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Title: Exploratory studies for Gaussian process structural equation models
Author: Chiu, Y. D.
ISNI:       0000 0004 5358 4951
Awarding Body: University College London (University of London)
Current Institution: University College London (University of London)
Date of Award: 2014
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Latent variable models (LVMs) are widely used in many scientific fields due to the ubiquitousness and feasibility of latent variables. Conventional LVMs, however, have limitations because they model relationships between covariates and latent variables or among latent variables with a parametric fashion. A more flexible model framework is therefore needed, especially without prior knowledge of sensible parametric forms. This thesis proposes a new non-parametric LVM for the need. We define a model structure with particular features, including a multi-layered structure constituting of non-parametric Gaussian Processes regression and parametric factor analysis. The connections to existing popular LVMs approaches, such as structural equation models and latent curve models, are also discussed. The model structure is subsequently extended for observed binary responses and longitudinal application. It follows that model identifiability is examined through parameter constraints and algebraic manipulations. The proposed model, despite convenient applicability, has a computational burden for analysing large data sets due to the computation of the inverse of a large covariance matrix. To address the issue, a sparse approximation method using a small number of M selected inputs (inducing inputs) is adopted. The associated computational cost can be reduced to O(M²NQ²) (or O(M²NT²)) where N and Q are the numbers of data points and latent variables (or time points T), respectively. Inference within this framework requires a series of algorithmic developments in a Bayesian paradigm. The algorithms, using Markov Chain Monte Carlo sampling-based methods and Expectation Maximisation optimisation methods with stochastic variant, are presented. A hybrid estimation procedure with two-step implementations is proposed as well, which can further reduce computational cost. Furthermore, a greedy selection scheme for inducing inputs is provided for better model predictive performance. Empirical studies of the modelling framework are conducted for various experiments. Interest lies in inference, including parameter estimation and realization of distribution of latent variables; and assessments and comparisons of predictive performance with two baseline techniques. Discussion and suggestions for improvement are provided based on results.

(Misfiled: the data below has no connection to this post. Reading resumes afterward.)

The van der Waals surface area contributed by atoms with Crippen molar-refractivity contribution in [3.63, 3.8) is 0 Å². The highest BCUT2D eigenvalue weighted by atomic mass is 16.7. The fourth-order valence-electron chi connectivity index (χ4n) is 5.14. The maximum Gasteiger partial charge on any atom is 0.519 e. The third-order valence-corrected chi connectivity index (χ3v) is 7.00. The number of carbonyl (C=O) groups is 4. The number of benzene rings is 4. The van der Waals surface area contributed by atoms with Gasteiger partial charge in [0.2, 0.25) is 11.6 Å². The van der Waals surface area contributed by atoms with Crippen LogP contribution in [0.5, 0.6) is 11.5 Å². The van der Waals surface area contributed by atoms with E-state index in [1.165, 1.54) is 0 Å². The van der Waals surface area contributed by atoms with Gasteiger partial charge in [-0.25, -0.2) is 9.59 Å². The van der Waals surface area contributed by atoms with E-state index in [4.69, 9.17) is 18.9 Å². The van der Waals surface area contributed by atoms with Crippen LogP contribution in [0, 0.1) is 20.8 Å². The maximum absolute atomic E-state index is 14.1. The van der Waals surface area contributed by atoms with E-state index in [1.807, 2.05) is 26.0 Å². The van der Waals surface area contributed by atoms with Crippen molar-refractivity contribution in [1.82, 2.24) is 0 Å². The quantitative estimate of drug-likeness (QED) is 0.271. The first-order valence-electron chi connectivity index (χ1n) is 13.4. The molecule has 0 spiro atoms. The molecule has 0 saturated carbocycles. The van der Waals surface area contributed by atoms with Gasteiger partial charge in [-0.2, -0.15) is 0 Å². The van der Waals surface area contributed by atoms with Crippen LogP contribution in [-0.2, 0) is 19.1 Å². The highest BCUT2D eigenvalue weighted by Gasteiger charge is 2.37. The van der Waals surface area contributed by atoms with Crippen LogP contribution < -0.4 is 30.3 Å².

Supervisor: Not available Sponsor: Not available
Qualification Name: Thesis (Ph.D.) Qualification Level: Doctoral
EThOS ID:  DOI: Not available